fête- hoooo, nooooo -but it’s amusing,
considering that Mr. Kilborn actually works for CBS and triumphed over Mr.
Stewart for the Late Late Show job.
Think it’s not a slight? Could you imagine CBS asking Jay Leno to host
something? Of course you couldn’t.
Tonight on CBS, The
Fugitive , in which Harrison Ford traverses the continent trying
to convince authorities he isn’t dating Minnie Driver. [WCBS, 2, 8 p.m.]
Monday, February 18
The popular gossip in New York TV news these days — advanced by an item in the New York Post ‘s Page Six
on Feb. 11 — is that former Talk editor Tina Brown is under consideration as a talk show host, with one
possible landing place being CNN, now run by former Time editor and F.O.T. Walter Isaacson. One theory is
that Ms. Brown could take over the weeknight 11 p.m. slot currently occupied by Jeff Greenfield, whose show,
Greenfield at Large , is losing to repeats of The O’Reilly Factor on Fox News, and is rumored to
be on the outs.
It’s a fashionable idea, but folks inside CNN don’t expect Ms. Brown to land there, for a number of reasons,
including the obvious one: Ms. Brown’s lack of TV news experience. Though CNN has gone wild for new faces in recent
months, nearly all of its anchors and hosts have the ability to drop what they’re doing and helm a breaking news
story, if need be. Though Ms. Brown is no slouch, and has been good on TV, it’s safe to assume anchoring a breaking
news piece is not her biggest selling point.
A second, and more important, reason is composition. CNN currently has two hours of its evening lineup dedicated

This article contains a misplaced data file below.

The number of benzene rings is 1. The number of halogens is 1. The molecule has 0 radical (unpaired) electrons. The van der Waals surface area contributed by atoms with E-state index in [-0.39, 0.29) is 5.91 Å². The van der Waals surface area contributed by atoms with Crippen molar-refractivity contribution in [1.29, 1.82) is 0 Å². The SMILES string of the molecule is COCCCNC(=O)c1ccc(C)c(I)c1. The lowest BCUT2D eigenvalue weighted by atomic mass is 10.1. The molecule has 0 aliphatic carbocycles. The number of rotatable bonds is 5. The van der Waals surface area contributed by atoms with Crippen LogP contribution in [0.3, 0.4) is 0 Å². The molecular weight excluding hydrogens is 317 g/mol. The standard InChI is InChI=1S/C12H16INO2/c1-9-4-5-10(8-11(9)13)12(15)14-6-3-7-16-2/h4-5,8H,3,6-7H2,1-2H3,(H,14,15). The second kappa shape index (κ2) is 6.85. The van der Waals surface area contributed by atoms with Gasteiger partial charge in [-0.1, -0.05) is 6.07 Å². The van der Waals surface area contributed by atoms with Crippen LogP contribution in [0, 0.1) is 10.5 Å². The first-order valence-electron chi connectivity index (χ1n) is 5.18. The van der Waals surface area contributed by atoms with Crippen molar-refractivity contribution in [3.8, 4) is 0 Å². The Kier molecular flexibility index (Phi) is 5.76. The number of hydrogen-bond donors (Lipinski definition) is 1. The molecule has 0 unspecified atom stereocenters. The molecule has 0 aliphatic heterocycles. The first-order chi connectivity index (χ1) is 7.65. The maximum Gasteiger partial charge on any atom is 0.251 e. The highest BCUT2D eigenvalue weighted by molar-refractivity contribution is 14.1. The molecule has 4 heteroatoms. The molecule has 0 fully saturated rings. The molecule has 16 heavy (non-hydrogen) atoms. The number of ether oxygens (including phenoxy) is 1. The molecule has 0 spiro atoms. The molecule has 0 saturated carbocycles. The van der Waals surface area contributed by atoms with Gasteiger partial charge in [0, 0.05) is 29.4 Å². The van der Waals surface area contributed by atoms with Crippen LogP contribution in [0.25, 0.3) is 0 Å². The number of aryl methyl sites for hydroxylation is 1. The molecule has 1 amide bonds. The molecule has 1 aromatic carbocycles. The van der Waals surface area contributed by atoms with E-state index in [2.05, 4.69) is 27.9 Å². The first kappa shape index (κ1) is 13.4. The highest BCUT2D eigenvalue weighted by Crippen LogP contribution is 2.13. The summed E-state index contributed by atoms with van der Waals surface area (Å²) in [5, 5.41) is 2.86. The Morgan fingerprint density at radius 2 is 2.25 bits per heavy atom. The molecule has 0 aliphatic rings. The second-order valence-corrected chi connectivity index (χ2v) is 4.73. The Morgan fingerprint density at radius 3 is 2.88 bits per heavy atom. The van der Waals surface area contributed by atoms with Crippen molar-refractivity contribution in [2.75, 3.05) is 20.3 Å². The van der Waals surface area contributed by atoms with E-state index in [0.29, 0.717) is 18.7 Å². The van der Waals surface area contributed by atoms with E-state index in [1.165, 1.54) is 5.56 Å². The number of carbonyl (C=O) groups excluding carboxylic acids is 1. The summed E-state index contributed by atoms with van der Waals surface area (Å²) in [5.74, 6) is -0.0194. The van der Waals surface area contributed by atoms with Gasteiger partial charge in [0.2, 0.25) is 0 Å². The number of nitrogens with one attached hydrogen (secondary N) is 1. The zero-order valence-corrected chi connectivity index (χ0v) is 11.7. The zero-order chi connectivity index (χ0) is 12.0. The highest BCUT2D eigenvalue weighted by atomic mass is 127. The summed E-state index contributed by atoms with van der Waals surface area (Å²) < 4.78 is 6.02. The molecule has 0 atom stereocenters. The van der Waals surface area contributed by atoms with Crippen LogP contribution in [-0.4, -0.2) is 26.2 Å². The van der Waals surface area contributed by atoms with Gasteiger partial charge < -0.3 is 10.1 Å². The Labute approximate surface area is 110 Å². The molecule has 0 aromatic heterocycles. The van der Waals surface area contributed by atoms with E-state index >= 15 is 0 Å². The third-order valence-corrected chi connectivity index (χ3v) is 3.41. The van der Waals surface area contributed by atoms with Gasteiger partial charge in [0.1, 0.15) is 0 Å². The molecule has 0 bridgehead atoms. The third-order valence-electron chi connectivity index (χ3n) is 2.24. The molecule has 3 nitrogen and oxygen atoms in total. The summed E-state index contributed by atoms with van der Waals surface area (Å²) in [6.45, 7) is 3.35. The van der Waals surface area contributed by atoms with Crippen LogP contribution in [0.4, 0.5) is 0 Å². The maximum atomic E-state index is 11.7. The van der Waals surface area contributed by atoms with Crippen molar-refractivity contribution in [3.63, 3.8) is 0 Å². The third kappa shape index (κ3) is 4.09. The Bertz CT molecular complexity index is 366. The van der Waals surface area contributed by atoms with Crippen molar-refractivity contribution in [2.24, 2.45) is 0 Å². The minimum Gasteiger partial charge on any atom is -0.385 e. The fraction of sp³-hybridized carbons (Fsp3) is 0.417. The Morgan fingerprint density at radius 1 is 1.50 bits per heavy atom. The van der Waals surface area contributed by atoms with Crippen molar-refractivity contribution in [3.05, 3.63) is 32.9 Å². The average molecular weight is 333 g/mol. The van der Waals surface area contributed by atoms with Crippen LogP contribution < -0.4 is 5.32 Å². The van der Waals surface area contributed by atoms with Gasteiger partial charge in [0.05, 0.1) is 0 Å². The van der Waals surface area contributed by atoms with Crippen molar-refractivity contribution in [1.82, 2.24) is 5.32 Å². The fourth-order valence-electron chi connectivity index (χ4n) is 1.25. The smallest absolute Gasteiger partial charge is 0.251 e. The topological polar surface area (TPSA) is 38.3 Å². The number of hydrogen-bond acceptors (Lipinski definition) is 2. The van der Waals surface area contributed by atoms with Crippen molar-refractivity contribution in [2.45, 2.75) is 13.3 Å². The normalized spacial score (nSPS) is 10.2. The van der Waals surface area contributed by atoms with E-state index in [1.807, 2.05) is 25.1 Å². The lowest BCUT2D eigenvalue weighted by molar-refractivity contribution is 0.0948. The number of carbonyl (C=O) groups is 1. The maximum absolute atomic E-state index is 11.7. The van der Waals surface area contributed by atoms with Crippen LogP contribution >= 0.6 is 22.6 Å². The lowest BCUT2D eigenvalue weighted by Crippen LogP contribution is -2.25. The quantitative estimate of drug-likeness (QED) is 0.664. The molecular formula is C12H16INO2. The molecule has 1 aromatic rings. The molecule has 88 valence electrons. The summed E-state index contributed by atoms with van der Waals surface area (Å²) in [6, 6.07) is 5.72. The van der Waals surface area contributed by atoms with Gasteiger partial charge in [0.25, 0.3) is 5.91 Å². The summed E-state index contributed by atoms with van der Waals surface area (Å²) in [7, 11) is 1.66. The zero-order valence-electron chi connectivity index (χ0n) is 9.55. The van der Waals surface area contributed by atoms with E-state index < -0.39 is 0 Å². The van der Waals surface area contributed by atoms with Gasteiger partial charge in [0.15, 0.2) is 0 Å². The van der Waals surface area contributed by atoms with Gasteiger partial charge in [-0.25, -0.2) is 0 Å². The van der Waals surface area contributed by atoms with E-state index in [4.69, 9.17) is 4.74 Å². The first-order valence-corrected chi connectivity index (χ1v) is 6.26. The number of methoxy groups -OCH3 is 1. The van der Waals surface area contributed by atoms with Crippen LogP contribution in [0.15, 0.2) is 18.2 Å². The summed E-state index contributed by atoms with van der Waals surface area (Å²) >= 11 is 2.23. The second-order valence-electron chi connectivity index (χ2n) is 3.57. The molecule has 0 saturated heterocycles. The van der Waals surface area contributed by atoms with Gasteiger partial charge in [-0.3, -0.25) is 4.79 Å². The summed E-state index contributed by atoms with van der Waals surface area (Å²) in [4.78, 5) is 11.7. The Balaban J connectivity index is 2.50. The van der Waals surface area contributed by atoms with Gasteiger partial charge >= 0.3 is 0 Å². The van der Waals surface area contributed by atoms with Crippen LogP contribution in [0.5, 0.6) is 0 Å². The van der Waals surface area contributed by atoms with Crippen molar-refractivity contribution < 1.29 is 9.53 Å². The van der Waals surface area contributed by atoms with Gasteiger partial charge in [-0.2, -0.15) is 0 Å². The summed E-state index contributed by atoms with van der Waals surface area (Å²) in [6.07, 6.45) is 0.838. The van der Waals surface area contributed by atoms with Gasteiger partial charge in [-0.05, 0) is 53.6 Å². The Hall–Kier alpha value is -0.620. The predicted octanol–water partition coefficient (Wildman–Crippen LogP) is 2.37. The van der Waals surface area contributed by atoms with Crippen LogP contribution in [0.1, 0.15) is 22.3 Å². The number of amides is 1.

to interview shows — Larry King Live , and the soon-to-debut Connie Chung program. Presuming Ms. Brown would
host an interview show, that would leave CNN with a big chunk of its night dedicated to newsmaker and celebrity Q&A.
Not only could that lack of variety turn off audiences, but it could also produce an uncomfortable competition among
the network’s own shows for quality, timely guests.
That said, it has long been thought that Mr. Isaacson is looking to lighten up the network at the 11 p.m. hour.
There’s always been the rumor that he has the hots for Jon Stewart, and would love to get a Daily Show -type
program in his late night. There is also talk that the network might go to Keith Olbermann, the ESPN, Fox and MSNBC
refugee who has recently popped up on CNN as a substitute anchor and as a contributor to Aaron Brown’s 10 p.m.
Said a CNN spokesperson regarding Ms. Brown: “While we enjoy having Tina Brown on our air from time to time as a
guest, we haven’t had any discussion with her about joining CNN.” A representative for Ms. Brown said, “There is
absolutely no truth to the rumor.”
Tonight on CNN, Mr. Greenfield books Martin Amis and Paul Theroux and adopts a Londoner’s accent. [CNN, 10, 11
Tuesday, February 19
Meanwhile, the stateside pursuit of America’s and David Letterman’s favorite rarified British television anchor,
Daljit Dhaliwal, continues apace. NYTV correspondent Candace Rondeaux spoke with Ms. Dhaliwal recently, and learned
that the former ITN World News for Public Television anchor has met with executives at ABC, NBC, CBS, CNN and
Fox News, and plans to return to the States soon for another round of wooing.
There has long been speculation that Ms. Dhaliwal would wind up working in the U.S. — Mr. Letterman once cracked
he could get her on the CBS Evening News — but the latest round of Daljit-mania exploded after the
Post reported the Londoner was out of her ITN deal and looking for a new gig. The fact that international
news is suddenly considered vital again doesn’t hurt Ms. Dhaliwal’s future, either. “Americans are a lot more
receptive to international news now,” she said. “Now you’ve got Americans asking, ‘Why didn’t I know about the
Taliban six, seven years ago?’”
Because there was no Geraldo Rivera, toots! Oh wait — there was. Tonight on Fox News’s Hannity &
Colmes , Mr. Rivera clean and jerks a Special Forces Humvee. [FNC, 46, 9 P.M.]